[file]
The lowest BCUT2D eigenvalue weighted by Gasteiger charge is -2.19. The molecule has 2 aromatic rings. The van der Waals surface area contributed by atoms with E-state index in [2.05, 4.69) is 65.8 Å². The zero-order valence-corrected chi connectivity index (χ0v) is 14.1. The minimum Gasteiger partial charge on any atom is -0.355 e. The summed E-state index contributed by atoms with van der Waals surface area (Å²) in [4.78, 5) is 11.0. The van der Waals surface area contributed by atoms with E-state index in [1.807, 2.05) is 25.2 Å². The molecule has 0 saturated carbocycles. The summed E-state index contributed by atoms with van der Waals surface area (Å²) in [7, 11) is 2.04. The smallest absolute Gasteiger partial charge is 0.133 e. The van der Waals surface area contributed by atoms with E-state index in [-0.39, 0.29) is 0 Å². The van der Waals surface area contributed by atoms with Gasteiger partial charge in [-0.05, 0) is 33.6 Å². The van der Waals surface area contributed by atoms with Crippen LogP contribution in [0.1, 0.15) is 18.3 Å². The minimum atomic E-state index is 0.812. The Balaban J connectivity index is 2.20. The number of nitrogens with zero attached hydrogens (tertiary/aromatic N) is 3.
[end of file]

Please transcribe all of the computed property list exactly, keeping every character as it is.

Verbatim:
The lowest BCUT2D eigenvalue weighted by Gasteiger charge is -2.19. The molecule has 2 aromatic rings. The van der Waals surface area contributed by atoms with E-state index in [2.05, 4.69) is 65.8 Å². The zero-order valence-corrected chi connectivity index (χ0v) is 14.1. The minimum Gasteiger partial charge on any atom is -0.355 e. The summed E-state index contributed by atoms with van der Waals surface area (Å²) in [4.78, 5) is 11.0. The van der Waals surface area contributed by atoms with E-state index in [1.807, 2.05) is 25.2 Å². The molecule has 0 saturated carbocycles. The summed E-state index contributed by atoms with van der Waals surface area (Å²) in [7, 11) is 2.04. The smallest absolute Gasteiger partial charge is 0.133 e. The van der Waals surface area contributed by atoms with E-state index in [-0.39, 0.29) is 0 Å². The van der Waals surface area contributed by atoms with Gasteiger partial charge in [-0.05, 0) is 33.6 Å². The van der Waals surface area contributed by atoms with Crippen LogP contribution in [0.1, 0.15) is 18.3 Å². The minimum atomic E-state index is 0.812. The Balaban J connectivity index is 2.20. The number of nitrogens with zero attached hydrogens (tertiary/aromatic N) is 3.